Is silence golden after all?

Sometimes silence, after all, is golden. The silence coming from Delta Air Lines this weekend, main.jpg after its merger committee had met to consider possible combinations with United or Northwest, certainly gave an opportunity to scribblers everywhere to reflect on mergers and consolidation. Some of the results of their thinking reflect a more cautious approach than the ‘merger mania at any minute’ theme of the week before. Here’s an example, including quotes from someone you know. At theImageView.jpg height of the silence, organised labour injected a cautionary note when Lee Moak, head of the Air Line Pilots Association group at Delta, reminded his members that the union had opened a strike preparedness committee to ready the union for action if Delta moves toward consolidation in a direction the union dislikes or distrusts, or if the carrier keeps ALPA out of merger talks, if any.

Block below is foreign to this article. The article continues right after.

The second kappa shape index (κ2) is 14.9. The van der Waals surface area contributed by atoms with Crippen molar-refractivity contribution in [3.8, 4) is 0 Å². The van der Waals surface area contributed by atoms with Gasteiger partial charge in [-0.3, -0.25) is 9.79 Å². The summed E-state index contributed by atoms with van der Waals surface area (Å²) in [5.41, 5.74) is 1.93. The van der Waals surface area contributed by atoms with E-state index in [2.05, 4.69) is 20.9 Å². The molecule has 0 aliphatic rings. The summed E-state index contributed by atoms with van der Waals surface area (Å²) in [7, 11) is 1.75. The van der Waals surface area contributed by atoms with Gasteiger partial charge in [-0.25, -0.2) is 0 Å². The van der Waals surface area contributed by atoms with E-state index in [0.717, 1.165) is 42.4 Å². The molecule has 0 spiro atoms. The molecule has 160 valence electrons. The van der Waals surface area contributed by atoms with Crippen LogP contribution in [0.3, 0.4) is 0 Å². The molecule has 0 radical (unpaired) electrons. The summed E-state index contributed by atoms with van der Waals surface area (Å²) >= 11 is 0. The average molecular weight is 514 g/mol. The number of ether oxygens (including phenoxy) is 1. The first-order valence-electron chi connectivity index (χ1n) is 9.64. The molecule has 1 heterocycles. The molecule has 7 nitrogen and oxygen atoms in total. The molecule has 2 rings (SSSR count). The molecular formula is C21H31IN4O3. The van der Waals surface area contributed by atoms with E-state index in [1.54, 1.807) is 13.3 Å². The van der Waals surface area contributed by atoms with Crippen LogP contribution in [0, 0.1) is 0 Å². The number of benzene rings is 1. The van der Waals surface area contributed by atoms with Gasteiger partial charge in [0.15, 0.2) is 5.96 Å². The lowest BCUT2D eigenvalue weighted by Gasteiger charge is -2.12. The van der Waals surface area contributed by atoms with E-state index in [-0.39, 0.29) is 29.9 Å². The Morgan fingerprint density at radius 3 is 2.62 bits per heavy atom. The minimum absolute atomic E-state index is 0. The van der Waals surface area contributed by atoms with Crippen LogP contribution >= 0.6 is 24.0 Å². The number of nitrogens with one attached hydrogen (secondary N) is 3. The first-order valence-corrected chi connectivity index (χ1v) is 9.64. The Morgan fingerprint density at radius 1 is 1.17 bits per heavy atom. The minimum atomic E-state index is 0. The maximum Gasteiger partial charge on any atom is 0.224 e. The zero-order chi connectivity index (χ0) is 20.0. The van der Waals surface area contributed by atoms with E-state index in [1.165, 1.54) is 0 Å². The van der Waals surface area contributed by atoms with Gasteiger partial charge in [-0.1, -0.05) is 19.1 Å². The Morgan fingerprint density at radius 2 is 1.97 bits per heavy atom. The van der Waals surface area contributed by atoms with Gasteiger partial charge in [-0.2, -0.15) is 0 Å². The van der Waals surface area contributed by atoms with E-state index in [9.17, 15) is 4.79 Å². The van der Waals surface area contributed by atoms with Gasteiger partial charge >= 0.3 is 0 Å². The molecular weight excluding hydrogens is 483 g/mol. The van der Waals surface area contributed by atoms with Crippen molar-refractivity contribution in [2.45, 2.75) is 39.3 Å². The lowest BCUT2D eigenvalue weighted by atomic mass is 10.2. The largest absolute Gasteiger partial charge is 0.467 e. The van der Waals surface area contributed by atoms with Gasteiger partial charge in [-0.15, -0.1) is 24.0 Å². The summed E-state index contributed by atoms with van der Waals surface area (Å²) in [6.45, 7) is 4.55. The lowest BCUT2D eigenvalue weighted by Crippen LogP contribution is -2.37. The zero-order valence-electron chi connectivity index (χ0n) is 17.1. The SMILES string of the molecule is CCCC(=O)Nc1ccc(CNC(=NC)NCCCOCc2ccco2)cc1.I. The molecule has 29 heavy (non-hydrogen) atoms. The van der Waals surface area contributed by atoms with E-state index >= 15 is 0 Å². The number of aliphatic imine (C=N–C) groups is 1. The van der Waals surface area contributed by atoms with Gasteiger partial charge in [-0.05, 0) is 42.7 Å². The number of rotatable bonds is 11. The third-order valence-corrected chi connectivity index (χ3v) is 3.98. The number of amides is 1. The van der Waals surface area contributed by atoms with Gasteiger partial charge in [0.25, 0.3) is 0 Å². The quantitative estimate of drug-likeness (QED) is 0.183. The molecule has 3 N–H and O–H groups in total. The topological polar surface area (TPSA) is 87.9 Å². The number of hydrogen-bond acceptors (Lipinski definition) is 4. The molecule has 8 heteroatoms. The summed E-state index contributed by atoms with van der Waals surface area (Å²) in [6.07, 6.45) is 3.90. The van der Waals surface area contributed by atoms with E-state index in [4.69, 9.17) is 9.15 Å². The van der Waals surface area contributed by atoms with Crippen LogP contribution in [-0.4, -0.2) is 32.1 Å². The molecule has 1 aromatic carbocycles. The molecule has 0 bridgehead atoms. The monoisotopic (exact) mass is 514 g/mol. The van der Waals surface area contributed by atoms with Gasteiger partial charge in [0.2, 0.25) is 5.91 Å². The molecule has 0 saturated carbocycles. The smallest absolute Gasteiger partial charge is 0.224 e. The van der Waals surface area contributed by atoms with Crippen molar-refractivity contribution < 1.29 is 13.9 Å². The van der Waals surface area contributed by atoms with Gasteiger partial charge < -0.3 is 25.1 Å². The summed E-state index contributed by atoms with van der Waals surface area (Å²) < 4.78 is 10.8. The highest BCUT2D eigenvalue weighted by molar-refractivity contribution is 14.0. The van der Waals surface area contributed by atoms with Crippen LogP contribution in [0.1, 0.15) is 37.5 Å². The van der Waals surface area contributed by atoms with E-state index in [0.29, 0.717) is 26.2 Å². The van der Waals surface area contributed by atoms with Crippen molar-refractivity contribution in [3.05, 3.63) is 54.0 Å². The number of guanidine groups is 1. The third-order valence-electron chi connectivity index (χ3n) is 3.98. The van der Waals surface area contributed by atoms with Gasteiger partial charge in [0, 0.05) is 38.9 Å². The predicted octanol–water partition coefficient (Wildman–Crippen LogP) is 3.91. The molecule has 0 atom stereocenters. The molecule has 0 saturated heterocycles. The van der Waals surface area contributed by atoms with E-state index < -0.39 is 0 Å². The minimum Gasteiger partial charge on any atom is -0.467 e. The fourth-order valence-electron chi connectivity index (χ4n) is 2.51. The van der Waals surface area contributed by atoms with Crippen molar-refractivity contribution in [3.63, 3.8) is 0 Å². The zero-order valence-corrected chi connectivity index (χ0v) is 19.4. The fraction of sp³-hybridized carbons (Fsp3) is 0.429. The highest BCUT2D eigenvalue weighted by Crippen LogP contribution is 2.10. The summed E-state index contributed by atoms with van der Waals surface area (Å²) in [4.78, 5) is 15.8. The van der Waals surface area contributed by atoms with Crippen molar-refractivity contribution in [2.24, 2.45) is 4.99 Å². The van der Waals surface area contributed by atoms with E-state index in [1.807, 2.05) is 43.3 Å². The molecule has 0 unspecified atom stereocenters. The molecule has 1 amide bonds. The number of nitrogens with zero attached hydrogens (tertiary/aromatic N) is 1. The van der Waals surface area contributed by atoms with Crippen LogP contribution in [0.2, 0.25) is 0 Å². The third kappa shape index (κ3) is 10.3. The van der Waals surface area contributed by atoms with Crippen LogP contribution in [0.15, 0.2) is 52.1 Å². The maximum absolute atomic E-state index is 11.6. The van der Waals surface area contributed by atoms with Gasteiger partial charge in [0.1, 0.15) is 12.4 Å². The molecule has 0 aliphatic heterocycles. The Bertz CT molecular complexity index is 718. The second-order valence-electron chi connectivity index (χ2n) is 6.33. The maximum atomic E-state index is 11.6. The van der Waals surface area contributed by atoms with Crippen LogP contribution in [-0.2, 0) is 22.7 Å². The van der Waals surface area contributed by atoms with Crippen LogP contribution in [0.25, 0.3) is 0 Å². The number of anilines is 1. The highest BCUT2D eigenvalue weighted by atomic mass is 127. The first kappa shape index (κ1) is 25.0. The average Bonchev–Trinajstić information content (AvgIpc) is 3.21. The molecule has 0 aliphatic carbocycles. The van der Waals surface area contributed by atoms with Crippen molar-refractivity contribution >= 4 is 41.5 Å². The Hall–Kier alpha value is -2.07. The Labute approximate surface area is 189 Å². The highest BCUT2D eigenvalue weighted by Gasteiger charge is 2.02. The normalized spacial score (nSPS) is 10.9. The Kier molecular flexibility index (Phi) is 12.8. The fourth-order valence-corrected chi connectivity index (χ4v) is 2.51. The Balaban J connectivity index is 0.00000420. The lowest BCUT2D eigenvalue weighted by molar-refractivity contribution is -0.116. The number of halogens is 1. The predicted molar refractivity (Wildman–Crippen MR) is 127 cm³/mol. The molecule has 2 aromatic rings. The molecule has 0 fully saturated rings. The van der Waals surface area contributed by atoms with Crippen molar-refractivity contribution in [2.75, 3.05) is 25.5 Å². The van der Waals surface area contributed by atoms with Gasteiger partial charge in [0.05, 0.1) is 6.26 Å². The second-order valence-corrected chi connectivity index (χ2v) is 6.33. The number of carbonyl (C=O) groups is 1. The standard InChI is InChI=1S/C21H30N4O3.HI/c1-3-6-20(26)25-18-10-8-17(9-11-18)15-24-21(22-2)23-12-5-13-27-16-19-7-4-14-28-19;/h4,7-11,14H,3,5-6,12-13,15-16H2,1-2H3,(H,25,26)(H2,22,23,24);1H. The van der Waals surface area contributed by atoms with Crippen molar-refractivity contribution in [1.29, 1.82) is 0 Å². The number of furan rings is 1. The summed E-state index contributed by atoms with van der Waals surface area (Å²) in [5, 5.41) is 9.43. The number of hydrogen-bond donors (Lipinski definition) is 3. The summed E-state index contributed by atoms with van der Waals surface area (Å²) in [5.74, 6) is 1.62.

But even with all the obstacles – labour-group integration, federal and local political objections – some keen-eyed observers see signs of movement. Delta, which is by consensus the most likely prime mover in any industry-wide shakeup, has apparently been talking to Moak. And Moak would SkyWestTail.png have to sign off on any deal. Bill Swelbar, the MIT airline project director, adds that Delta has apparently taken its Comair regional unit off the sales block. “Comair would be central in any big transaction. It could be the divestiture that overcomes political and regulatory objections to a merger, and Delta would be right to hold off on a sale until it sees the way its network would look,” Swelbar tells us in a weekend chat. Like others, he sees antitrust objections about diminished competition as a surmountable barrier.

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